Friday, May 18, 2012

Judge Overturns Etobicoke Election Result

The results of the 2011 federal election has been overturned in the riding of Etobicoke Centre by an Ontario judge because Elections Canada workers at one specific polling location had inadequate knowledge of Canadian electoral law. The people trained by EC made up their own rules, and now the Conservative who won is paying the price. Less than 100 people were allowed to vote at the wrong location, but because the riding was won by less than 100 votes, the result has been thrown out. It should be noted that we have no idea how these people voted. They could very well have all voted for the defeated Liberal candidate, but tens of thousands of votes have now been thrown in the trash because EC workers f**ked up. This is a black eye for Elections Canada, and if we're going to start challenging the competency of their workers nationally, this is only the tip of the iceberg. This ruling should be appealed to the Supreme Court before we go and throw out thousands of legal votes because EC botched 79 registrations.

Fraud was not a factor in the judge's decision; "we need to be assured that those who vote are qualified to do so. We need to be confident that those who receive a ballot have been identified as persons who are on the official list of electors or who have registered". So if election workers in several ridings also circumvented the vouching/registration rules, do those results also need to be discarded before Canadians lose faith in their democracy? As the judge said "if we give up these foundations of our electoral system, we are risking a loss of confidence in our elections and in our government". Personally, I haven't lost faith in the government, I've lost faith in Elections Canada and their ability to teach electoral law to their army of temporary workers.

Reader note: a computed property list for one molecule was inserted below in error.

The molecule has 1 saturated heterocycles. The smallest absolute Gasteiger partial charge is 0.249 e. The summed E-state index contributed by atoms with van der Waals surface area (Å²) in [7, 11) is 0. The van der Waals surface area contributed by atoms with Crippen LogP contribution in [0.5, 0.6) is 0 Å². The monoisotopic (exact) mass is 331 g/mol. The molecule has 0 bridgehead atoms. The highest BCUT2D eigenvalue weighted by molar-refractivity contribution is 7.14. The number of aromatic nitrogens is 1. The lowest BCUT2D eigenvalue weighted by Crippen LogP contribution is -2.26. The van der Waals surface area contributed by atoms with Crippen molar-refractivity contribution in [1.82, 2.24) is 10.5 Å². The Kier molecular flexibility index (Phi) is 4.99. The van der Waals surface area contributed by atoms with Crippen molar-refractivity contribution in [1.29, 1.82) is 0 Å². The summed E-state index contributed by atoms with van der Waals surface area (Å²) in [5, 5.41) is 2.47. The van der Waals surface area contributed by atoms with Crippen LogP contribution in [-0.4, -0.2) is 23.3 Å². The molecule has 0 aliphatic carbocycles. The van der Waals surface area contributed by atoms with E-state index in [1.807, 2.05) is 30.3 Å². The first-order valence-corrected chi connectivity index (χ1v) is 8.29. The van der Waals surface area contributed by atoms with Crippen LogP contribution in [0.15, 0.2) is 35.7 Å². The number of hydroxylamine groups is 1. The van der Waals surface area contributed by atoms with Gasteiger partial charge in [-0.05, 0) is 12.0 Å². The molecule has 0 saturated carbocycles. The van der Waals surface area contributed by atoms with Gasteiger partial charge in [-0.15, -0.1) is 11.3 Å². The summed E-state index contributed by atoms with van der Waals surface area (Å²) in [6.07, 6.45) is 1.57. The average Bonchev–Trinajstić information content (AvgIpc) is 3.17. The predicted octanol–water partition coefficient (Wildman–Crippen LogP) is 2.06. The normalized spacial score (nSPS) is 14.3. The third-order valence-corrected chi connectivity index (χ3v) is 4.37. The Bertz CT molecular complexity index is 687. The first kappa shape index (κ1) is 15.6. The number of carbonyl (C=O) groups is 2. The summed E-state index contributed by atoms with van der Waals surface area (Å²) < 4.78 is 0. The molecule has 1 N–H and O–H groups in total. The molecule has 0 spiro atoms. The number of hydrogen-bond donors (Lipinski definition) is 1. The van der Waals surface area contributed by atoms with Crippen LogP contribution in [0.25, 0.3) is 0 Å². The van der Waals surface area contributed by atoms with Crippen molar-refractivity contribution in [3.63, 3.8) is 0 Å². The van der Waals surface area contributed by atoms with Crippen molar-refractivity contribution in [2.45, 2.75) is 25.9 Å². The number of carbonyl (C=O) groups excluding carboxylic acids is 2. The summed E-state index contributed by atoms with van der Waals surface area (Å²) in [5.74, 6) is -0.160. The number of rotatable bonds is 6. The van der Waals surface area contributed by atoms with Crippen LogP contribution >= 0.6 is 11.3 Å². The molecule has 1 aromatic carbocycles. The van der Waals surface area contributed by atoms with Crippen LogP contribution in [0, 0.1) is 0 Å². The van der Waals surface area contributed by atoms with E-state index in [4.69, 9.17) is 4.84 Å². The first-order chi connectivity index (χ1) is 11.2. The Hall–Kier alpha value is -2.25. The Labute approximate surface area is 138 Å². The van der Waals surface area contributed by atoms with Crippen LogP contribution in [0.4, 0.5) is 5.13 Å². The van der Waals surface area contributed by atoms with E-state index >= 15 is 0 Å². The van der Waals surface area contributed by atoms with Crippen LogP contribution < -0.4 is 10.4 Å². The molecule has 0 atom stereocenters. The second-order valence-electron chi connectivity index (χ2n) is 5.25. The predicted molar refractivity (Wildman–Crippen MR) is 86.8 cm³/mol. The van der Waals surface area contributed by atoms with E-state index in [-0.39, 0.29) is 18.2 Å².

Wednesday, May 2, 2012

Overturning Election Results

One year after Canadians elected a Conservative majority government,there is one court challenge trying to overturn the results in one riding, Etobicoke Center, which was won by the Tories. The basis for this legal challenge is not allegations of Tory robocalling or fraud, but rather the incompetence of Elections Canada workers who did not properly understand our country's electoral law. The law says that you must vote at a designated poll location on election day, but there is a common misconception that you can show up to vote anywhere of convenience. This can lead to naive (though often well intentioned) election workers attempting to circumvent the law allowing them to vote in the wrong location. Typically this would be done either by an improper registration/revision or illegal vouching.

In Etobicoke the registration forms are either missing or never existed. Allegedly people were also being told at that location that they could vote in the box with the shortest line, and if people were doing so than many were voting in boxes where their name was not on the list; which would require corroborating incompetence by the DROs,  poll clerks and poll supervisors in addition to the information/registration officers. Now a Conservative MPs victory is being challenged in court because election workers did not do their jobs properly. The Tory has the most to lose, but make no mistake, it is Elections Canada on trial.

Has a judge ever overturned a federal election result? I'm not sure that you could just void all the results from that specific poll location, throwing away thousands of legal votes because of a few dozen improper registrations/vouchings. Can a judge force a byelection in a riding because workers at a given location screwed up? If that's the case, there's probably 100 other MPs who should be concerned for their jobs. In a perfect world, election workers would know election rules and perform their duties accordingly. Unfortunately when dealing with a large temporary workforce assembled and trained in a short period of time, you are going to get mistakes, in some place more than others. Is this sufficient to force a byelection?

Tuesday, May 1, 2012

Tory Majority; One Year Later

As we reach the one year anniversary of the Canadian Conservative party winning majority control of parliament, how would you rate this first year of Tory majority government? Do you approve, disapprove, or are you neutral? Much has been accomplished, and there is still 3 years remaining with lots of time on the agenda. Some would argue that democracy is being slowly ripped away from us, others would say the government is doing a far better job than the alternative ever could. Kind of depends who you talk to.